Despite efforts made so far by the Federal Government to end the persistent fuel scarcity which has grounded economic and social activities across the country, the situation has refused to ebb. The result is that many Nigerians are beginning to wonder if the present administration has the magic wand to the issue or if there are other factors orchestrating the scarcity.
Indeed, the Minister of State for Petroleum Resources, and Group Managing Director, Nigerian National Petroleum Corporation, NNPC has on several occasions assured Nigerians that solution had been found gave specific dates when normalcy would return. But Nigerians had at each time, had their hopes dashed. Rather than abate, the queues become longer.
Currently, cost of fuel in states across federation ranges from N200 to N300 per litre, with the exception of Lagos and Federal Capital Territory, FCT. This is despite official price of N86.50k approved by the government.
The situation has prompted many people to begin to ask questions on the immediate and remote causes of the problem in order to proffer the right solutions.
Determined to get to the root of the problem, Nigerian Pilot investigations found out two main reasons.
First, is the fact that the refusal of the federal government to allow ‘business as usual’ on the part of private sector participation in the importation and distribution of this essential commodity has contributed to the crises.
For instance, before now, the NNPC used to import fuel along side with private sector dealers but currently, the Corporation imports 100 percent the fuel needs of the country. Most of the oil marketers have withdrawn from importing fuel because of government’s unwillingness to fund the huge cost of subsidy as before .
Apart from that, it was also been discovered that many marketers resort to creating artificial scarcity by hoarding products allocated to them by the NNPC.
Recently, an enforcement team from the Department of Petroleum Resources, DPR, led by the Director ,Mr. Mordecai Ladan while monitoring sale of the product on the Zuba-Kaduna expressway was shocked to discover that the petrol stations on Kaduna Road, Gaoraka -Suleja in Niger State had diverted about 100, 000 liters of the Premium Motor Spirit (PMS) they loaded from the Nigerian National Petroleum Corporation (NNPC) depots to other unknown locations.
Ladan’s team stormed the Zen Hajad Limited (ZHL) Petrol station, and discovered that although the manifest showed that the company lifted 60,000 litres from the NNPC Depot, it never delivered it to the station.
When the team advanced to one of the NNPC affiliate stations located between Conoil and Kubwa, the station quickly switched off the generator it was using to sell fuel with only one pump.
It was discovered that the station that lifted 40,000 liters on Tuesday was hoarding fuel.
After investigating from the underground tanks, DPR discovered that the station had about 5,200 liters which it hoarded underground and the rest must have been diverted because the motorists said that the station hardly sold fuel.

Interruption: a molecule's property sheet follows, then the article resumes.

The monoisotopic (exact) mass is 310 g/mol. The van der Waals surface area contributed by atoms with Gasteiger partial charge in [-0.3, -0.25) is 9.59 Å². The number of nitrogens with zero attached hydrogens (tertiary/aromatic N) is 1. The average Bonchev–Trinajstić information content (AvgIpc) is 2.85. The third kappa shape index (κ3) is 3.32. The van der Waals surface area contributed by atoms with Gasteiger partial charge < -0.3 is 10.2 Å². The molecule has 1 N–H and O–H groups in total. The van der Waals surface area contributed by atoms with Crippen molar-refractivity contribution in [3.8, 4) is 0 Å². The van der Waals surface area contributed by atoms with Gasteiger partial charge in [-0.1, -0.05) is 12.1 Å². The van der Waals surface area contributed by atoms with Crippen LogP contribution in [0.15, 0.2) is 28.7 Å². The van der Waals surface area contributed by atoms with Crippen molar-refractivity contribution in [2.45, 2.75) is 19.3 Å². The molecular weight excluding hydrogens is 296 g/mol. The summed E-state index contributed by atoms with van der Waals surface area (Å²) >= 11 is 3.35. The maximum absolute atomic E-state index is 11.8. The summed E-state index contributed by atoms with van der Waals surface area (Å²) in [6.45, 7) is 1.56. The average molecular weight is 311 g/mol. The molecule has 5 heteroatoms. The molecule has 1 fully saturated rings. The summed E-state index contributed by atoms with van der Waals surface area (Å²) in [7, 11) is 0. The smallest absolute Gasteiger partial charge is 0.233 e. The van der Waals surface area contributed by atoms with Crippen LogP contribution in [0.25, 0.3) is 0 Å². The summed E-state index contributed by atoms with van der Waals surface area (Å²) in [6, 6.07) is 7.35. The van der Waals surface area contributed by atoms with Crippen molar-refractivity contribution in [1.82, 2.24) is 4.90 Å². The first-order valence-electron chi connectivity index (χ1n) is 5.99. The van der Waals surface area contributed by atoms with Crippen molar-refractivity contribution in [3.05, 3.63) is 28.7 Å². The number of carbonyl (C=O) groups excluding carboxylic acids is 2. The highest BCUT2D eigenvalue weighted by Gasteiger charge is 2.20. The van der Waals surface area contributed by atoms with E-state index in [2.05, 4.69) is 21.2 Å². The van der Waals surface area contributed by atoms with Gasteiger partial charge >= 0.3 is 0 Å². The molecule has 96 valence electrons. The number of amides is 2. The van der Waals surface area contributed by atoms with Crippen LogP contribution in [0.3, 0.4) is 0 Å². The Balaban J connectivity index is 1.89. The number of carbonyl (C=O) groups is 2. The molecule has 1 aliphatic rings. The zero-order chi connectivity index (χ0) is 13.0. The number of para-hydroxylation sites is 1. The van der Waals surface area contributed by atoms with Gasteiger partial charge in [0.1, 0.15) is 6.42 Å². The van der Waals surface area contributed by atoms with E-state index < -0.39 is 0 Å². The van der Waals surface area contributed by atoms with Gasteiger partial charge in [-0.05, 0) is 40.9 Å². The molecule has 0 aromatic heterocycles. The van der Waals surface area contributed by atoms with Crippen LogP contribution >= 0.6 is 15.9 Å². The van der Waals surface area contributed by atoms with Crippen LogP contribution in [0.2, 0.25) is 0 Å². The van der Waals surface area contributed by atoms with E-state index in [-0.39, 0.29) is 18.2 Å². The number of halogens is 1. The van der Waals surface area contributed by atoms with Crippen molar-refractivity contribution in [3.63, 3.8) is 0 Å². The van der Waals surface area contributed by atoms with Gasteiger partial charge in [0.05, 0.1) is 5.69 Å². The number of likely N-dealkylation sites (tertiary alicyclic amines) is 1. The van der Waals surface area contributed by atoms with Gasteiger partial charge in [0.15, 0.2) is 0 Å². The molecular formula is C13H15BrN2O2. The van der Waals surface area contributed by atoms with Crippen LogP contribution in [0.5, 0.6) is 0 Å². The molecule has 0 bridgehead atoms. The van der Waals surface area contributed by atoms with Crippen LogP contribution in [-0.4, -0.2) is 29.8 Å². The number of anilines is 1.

The DPR therefore, ordered that the products should be dispensed free of charge to the queues of vehicles that lined up the station.
The above scenarios are just few of many similar cases of marketers diversion of products and by doing so sabotaging government efforts to ameliorate the suffering of the masses. In various states the situation has been made worse by activities of the marketers.
However, hopes are given that the continuous fuel scarcity that has paralyzed economic activities in the country would end in a few days from now, based on the assurance by Kachikwu that the scarcity would this week, after similar promises failed trice.
“As at today we have delivered about 1,200 trucks, by weekend we should be delivering same number of trucks,” Kachikwu said last week while insisting that the scarcity was occasioned by sabotage from the independent oil marketers whom he accused of “trying to make quick returns on their investments wrongly”.
In the corporation’s Premium Motor
Spirit (PMS) daily nationwide supply schedule released in Abuja last week , the NNPC’s import and shuttle vessels had been programmed to do Ship-to-Ship (STS) Operation for onward discharge to Inland Depots.
According to the statement, Abuja got 141 trucks (4,653,000 litres) allocation, while Kano was given 23 trucks of 759,000 litres and Lagos 467 trucks (15,411,000 litres) of the PMS. The breakdown of the sharing showed that Rivers state had 29 trucks (957,000 litres); Kaduna, 36 trucks (1,188,000 litres), as Ebonyi got four trucks of 132,000 litres. In the same vein, Ondo state was given 15 trucks of 495,000 litres allocation; Cross River got 16 trucks (528,000); Plateau nine trucks of 297,000 litres and Sokoto, eight trucks, representing 246,000 litres of the product while Borno state got seven trucks of 231,000 litres.
The corporation, while appealing to motorists not to engage in panic buying, insisted it had enough of the product to go round the country. For now however, the country awaits the fulfillment of Kachikwu’s pledge even as many motorists doubt the possibility given as reasons, what they called “previous disappointing statements from the minister’.

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